Last November, ardent bicyclist Merrill Cassell was crushed under a Bee-Line bus while crossing Route 119 in Greenburgh. The 66-year-old retired UNICEF budget director was known for his efforts to have bicycles integrated into Westchester’s transportation system. Cassell’s death illustrates a point he made frequently: county streets and drivers aren’t very well equipped to deal with bike riders.
Amy Paulin, New York State assemblywoman of the 88th District (which includes Bronxville, Eastchester, Pelham, Pelham Manor, Scarsdale, Tuckahoe, and parts of New Rochelle and White Plains), introduced a bill in late 2009 that would require motorists to remain at least three feet away from cyclists.
“Our membership is encouraging local, county, and state officials to support the three-foot buffer rule,” says Michael Oliva, co-president of the Bike Walk Alliance of Westchester & Putnam. As of March 1, 17 states, including Connecticut, had passed laws requiring motorists to give cyclists a three-foot buffer. Even if the bill passes, cyclists, including experienced ones like Cassell, should pay more attention to safety on the road.
Approximately 10 people are injured every month in traffic accidents involving bicycles in Westchester, according to the DMV. An unknown number—probably larger—go unreported because motor vehicles weren’t involved.
The injured aren’t just kids, either. In fact, the Insurance Institute for Highway Safety says the vast majority of people killed in bike accidents are men over the age of 16, with the highest rate of deaths per million in the 45- to 49-year-old age group.
Pat Miller, a 50-year-old Scarsdale computer scientist, came close to becoming a statistic on the Bronx River Trailway near the Hartsdale train station. “The birds were chirping, the sun was shining, and I was feeling great,” he recalls. “Then I hit a block of cement hidden by leaves. My bike stopped, but I did not. I went over the handlebars, pulling the bike over me and somersaulting twice. I hit hard on my head and shoulder and broke my wrist.” The fall also broke his helmet, but, as Miller put it, “Better the helmet than my skull.”
Steve Kahn, who owns the largest bike store in the County, Danny’s Cycles in Scarsdale, points out, “By far, the most important piece of safety equipment is a helmet. It saves your life by such a statistically phenomenal percentage that it makes no sense not to wear one.” The Insurance Institute reports that 91 percent of bicycle fatalities in 2008 occurred when the rider wasn’t wearing a helmet. State law requires helmets for all riders under 14 and Westchester County calls for helmets on all riders regardless of age on the Bronx River Parkway when it’s turned over to them on Bicycle Sundays. Helmets are also mandatory on the County Trailways and all the mountain bike trails in the parks, but there is little or no enforcement. Some towns, like Greenburgh, mandate helmets for all riders and a $50 ticket can be issued to violators.
The law states your bike also must have some minimal safety equipment including brakes and a bell or horn that can be heard 100 feet away (whistles don’t count). If you ride at night, you must have a white light for the front that can be seen from 500 feet, a red or amber taillight visible from 300 feet, and reflective tires or reflectors mounted on the spokes for improved visibility from the side.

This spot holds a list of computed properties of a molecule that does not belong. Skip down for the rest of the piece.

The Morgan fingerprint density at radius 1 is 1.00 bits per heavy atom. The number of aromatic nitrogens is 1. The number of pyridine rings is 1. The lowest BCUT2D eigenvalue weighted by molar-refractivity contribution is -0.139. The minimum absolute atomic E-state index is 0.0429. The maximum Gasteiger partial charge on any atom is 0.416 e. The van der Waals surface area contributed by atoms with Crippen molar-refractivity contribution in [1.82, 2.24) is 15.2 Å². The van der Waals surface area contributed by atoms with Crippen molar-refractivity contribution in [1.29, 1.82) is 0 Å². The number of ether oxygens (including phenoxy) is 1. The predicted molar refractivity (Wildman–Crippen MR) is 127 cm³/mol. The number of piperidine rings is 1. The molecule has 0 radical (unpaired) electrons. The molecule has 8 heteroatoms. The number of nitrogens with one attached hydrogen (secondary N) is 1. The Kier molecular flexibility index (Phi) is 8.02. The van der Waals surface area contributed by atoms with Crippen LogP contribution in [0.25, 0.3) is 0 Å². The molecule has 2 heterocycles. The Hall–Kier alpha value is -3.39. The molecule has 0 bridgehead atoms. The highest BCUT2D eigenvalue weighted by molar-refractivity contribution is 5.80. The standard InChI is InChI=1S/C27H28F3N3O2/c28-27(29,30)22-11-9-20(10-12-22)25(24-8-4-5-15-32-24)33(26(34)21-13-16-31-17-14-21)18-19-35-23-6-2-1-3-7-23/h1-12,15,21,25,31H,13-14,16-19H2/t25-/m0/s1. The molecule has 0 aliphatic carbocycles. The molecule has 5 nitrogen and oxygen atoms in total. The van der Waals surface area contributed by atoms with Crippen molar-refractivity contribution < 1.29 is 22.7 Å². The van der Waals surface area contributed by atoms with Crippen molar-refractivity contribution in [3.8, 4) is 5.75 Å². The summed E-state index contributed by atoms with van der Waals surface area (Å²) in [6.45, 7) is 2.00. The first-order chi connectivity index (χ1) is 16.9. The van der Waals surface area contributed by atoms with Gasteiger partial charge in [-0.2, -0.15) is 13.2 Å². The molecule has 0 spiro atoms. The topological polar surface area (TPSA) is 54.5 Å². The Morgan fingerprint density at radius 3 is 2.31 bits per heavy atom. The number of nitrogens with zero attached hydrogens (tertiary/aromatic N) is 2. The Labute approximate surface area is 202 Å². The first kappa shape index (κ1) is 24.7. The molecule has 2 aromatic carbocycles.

Here are a few lesser-known New York bike safety laws: you must keep at least one hand on the handlebar at all times, and you have to sit on the seat, not the handlebars or fender; you can’t wear more than one earphone attached to an audio device. Cellphones and texting? The same laws apply as to automobile drivers, according to Jennifer Clunie, executive director of the New York Bicycling Coalition.
Cyclists must obey the same traffic signs, signals, and pavement markings as other vehicles—and you can get a ticket if you don’t. Parents, by the way, are legally responsible for their children. Never ride against the traffic. In fact, the law says you’re supposed to ride with the traffic because it makes you more visible and predictable to motorists, not to mention it improves the flow of vehicles.
If there is a bike lane on the road, you are required to use it, although a bike path separate from the main roadway is optional. If there is no bike lane, you’re supposed to ride on the right shoulder or right edge of the road. You can move to the left to make a left turn as long as you don’t impede traffic.
Yes, two cyclists can ride side-by-side but have to go single file when another vehicle overtakes them.
Turns are tricky. After signaling, the cyclist should move to the center of the traffic lane to make a turn—either right or left—to make sure another vehicle doesn’t try to share the lane while turning the same way. That’s a recipe for disaster.
Police Sgt. Robert Gramaglia, who leads the seven-person bike squad for the Greenburgh PD, adds, “A lot of people don’t have chain guards, so they get their pants caught in their chain. Do that, and you’re going over the handlebars. The seat should also be adjusted so that both feet touch the ground when the rider is standing over the mid-section of the bar. If the seat is too high, you’ll teeter and fall over when it comes time to stop.”
One final cautionary note: many of us ride bikes to reduce our carbon footprint. We drive hybrid cars for the same reason. Unfortunately, the two are a dangerous mix, according to a 2009 study by the National Highway Traffic Safety Administration, which found that the lack of engine noise in hybrids make bicyclists twice as likely to have an accident with a hybrid as with a gas-powered car.
Dave Donelson solemnly swears he will wear his bike helmet at all times, but he refuses to don spandex shorts under any circumstances.